15178[Meditation Society of America] Re: Meditation Advice
- Jan 18, 2007"It is enough to know what you are not. You need not know what you
are. For as long as knowledge means description in terms of what is
already known, perceptual, or conceptual, there can be no such thing
as self-knowledge, for what you are cannot be described, except as
except as total negation. All you can say is: "I am not this, I am not
that." You cannot meaningfully say "this is what I am." It just makes
no sense. What you can point out as 'this' or 'that' cannot be
yourself. Surely, you cannot be 'something' else. You are nothing
perceivable, or imaginable. Yet, without you there can be neither
perception nor imagination. You observe the heart feeling, the mind
thinking, the body acting; the very act of perceiving shows that you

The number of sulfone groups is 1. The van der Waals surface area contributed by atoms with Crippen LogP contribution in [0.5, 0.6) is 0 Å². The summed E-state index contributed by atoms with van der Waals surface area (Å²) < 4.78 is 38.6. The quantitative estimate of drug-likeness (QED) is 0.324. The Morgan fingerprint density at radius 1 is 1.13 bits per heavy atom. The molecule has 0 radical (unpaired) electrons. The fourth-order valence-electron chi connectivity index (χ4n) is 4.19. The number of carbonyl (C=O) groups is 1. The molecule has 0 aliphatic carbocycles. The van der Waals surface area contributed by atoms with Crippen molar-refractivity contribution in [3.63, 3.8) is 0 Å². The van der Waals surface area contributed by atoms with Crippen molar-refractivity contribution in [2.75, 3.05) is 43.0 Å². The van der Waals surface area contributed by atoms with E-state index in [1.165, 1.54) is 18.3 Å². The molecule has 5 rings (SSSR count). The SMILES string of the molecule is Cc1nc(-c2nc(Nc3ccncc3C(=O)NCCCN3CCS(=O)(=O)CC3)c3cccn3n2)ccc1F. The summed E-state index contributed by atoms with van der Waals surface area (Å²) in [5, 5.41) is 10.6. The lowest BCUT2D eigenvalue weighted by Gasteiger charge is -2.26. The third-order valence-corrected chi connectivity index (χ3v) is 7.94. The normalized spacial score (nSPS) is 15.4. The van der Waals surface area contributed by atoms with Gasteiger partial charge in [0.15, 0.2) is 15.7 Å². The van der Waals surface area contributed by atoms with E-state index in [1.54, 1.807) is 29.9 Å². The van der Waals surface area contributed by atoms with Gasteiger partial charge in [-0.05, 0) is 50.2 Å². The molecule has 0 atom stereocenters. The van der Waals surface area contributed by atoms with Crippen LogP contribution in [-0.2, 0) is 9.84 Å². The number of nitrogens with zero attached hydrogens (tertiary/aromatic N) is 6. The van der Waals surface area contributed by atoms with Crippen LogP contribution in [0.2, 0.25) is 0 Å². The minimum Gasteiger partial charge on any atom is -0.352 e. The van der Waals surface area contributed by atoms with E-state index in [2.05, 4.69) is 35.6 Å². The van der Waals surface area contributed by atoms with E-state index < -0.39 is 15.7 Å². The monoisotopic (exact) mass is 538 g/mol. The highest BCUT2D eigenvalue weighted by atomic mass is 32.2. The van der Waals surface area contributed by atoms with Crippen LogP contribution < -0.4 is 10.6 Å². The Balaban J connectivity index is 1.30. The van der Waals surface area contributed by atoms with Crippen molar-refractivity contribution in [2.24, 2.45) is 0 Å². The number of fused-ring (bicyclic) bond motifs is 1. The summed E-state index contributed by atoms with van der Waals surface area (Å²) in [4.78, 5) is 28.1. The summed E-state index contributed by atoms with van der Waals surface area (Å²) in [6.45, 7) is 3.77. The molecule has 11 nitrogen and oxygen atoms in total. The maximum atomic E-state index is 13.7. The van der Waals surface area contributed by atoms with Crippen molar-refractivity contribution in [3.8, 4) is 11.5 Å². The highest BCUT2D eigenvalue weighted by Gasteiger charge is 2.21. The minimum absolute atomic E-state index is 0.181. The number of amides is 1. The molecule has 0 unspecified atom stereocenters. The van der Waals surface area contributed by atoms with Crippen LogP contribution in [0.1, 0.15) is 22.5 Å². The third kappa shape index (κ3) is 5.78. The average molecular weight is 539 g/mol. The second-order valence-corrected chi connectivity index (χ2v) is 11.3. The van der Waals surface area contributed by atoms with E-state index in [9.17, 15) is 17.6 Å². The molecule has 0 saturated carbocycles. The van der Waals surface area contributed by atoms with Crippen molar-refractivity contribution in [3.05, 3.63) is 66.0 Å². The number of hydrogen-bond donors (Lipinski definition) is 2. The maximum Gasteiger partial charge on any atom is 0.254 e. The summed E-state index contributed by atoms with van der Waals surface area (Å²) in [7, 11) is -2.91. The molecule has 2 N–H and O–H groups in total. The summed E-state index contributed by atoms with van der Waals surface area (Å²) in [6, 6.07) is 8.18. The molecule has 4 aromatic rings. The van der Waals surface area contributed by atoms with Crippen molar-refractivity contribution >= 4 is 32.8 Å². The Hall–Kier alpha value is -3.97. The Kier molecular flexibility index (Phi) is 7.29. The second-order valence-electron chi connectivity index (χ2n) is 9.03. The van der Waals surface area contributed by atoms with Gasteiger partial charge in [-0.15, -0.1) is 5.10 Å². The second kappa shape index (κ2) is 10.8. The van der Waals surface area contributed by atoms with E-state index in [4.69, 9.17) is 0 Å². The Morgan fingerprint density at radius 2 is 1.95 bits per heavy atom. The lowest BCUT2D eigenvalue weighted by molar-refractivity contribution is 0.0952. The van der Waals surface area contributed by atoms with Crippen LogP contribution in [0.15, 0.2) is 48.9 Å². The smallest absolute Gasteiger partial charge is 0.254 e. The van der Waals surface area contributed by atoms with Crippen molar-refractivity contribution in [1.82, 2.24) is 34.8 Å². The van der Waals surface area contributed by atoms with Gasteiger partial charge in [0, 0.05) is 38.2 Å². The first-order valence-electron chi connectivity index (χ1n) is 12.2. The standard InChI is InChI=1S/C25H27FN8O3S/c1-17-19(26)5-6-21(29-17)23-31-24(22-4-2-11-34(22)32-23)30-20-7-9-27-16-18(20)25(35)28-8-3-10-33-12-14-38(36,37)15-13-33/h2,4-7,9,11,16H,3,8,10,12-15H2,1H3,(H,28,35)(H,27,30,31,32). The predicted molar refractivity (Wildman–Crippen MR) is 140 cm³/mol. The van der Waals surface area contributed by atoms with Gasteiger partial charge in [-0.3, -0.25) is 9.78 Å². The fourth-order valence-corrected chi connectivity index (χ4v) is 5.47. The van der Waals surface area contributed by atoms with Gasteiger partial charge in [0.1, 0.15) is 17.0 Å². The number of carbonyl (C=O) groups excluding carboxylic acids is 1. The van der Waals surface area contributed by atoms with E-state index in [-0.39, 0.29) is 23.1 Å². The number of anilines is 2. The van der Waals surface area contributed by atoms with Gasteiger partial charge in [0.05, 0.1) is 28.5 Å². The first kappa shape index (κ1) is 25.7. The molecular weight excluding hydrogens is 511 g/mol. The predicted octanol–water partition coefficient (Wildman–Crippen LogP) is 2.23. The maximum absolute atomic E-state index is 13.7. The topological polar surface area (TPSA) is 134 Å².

are not what you perceive. " - Nisargadatta Maharaj
Who is the one who is aware, who is the meditator?
One may assume that one knows who the meditator is. Then, meditation
is a process to get for the meditator the benefits of meditation.
Or, meditation may throw into question any assumptions about the
nature of the one who is aware during meditation.
In which case, meditation may not be a means for acquiring anything,
but rather for dissolving previously maintained assumptions,
particularly assumptions of self-identity.
Is the previously assumed meditator the one who is actually aware
Is meditation a technique for uprooting assumptions, or is meditation
itself "what is" when assumptions (about a situated self which is
aware) are not?
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